Pharmaceutical

Long-term use of antipsychotic Risperdal in children linked to reduced bone mass

risperdal Long term use of antipsychotic Risperdal in children linked to reduced bone massLong-term use of the antipsychotic drug Risperdal in children can reduce bone mass and prevent bone growth, according to a new study presented at the American Society of Clinical Psychopharmacology’s annual meeting. Similar results were found in children treated long-term with antidepressants known as selective serotonin reuptake inhibitors, or SSRIs.

Risperdal, also known by the generic risperidone, is used to treat symptoms of schizophrenia, bipolar disorder, and irritability with autism. In 2007, the Food and Drug Administration (FDA) approved the medication for use in children and adolescents with those disorders, though the drug’s maker Janssen Pharmaceuticals had illegally marketed the medication to doctors for use in children years earlier.

For years, critics have raised concerns about the safety of treating children and adolescents with Risperdal. Currently, Janssen and its parent company Johnson & Johnson face hundreds of lawsuits alleging the company withheld information about Risperdal side effects, including gynecomastia, a condition in which young boys grow breasts.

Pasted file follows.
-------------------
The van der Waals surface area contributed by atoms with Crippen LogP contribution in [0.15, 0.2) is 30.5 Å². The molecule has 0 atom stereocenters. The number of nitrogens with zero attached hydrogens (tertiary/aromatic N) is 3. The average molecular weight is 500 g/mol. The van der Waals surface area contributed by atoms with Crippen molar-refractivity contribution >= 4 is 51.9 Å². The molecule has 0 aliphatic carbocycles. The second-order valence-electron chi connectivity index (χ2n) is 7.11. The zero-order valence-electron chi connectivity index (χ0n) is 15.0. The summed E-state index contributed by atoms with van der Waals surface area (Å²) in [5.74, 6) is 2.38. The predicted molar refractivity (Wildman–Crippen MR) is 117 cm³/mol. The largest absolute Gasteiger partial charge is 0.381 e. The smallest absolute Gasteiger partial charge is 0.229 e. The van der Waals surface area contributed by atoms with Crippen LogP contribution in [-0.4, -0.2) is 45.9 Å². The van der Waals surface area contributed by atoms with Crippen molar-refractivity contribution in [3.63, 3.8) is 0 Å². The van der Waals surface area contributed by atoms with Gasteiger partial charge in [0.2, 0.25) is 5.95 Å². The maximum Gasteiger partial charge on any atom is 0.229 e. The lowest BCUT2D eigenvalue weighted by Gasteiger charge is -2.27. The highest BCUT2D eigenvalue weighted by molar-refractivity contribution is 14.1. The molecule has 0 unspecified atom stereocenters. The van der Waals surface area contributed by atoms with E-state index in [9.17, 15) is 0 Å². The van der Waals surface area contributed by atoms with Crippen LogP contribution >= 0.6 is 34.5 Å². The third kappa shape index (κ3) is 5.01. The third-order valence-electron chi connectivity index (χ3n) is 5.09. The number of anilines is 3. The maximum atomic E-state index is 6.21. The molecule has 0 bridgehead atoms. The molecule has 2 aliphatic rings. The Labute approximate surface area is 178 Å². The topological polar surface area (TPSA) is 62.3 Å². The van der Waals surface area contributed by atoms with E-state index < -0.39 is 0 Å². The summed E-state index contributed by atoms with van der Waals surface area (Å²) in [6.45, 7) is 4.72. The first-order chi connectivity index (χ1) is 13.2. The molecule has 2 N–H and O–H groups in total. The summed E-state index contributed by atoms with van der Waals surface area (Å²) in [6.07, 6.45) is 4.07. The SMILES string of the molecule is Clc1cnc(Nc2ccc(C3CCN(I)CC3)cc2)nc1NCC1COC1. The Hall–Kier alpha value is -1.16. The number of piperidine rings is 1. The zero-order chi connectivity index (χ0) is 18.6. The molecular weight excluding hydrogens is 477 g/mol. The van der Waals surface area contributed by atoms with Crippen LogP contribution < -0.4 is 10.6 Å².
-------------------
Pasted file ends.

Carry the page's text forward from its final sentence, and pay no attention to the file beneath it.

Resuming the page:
The latest study involved 94 boys ages 9 to 14 who had been treated with Risperdal for a mean of 2.5 years or SSRIs for a mean of 1.6 years by the time they had entered the study. Eighteen months later, a quarter of the boys were no longer taking Risperdal. The boys who continued on Risperdal showed a significant decline in bone mineral density as well as failure to accrue bone mass.

Researchers say this is the first study to focus on skeletal effects with Risperdal or SSRI use, and it raises clear concerns of the adverse effects the drugs have on bone mineralization, which peaks during childhood and adolescence.

“While nonpharmacologic and lower-risk medications should always be considered first, risks of potential adverse medication effects need to be balanced against the known risk of untreated or undertreated psychiatric disorders in youth,” researchers said.

Source: Medscape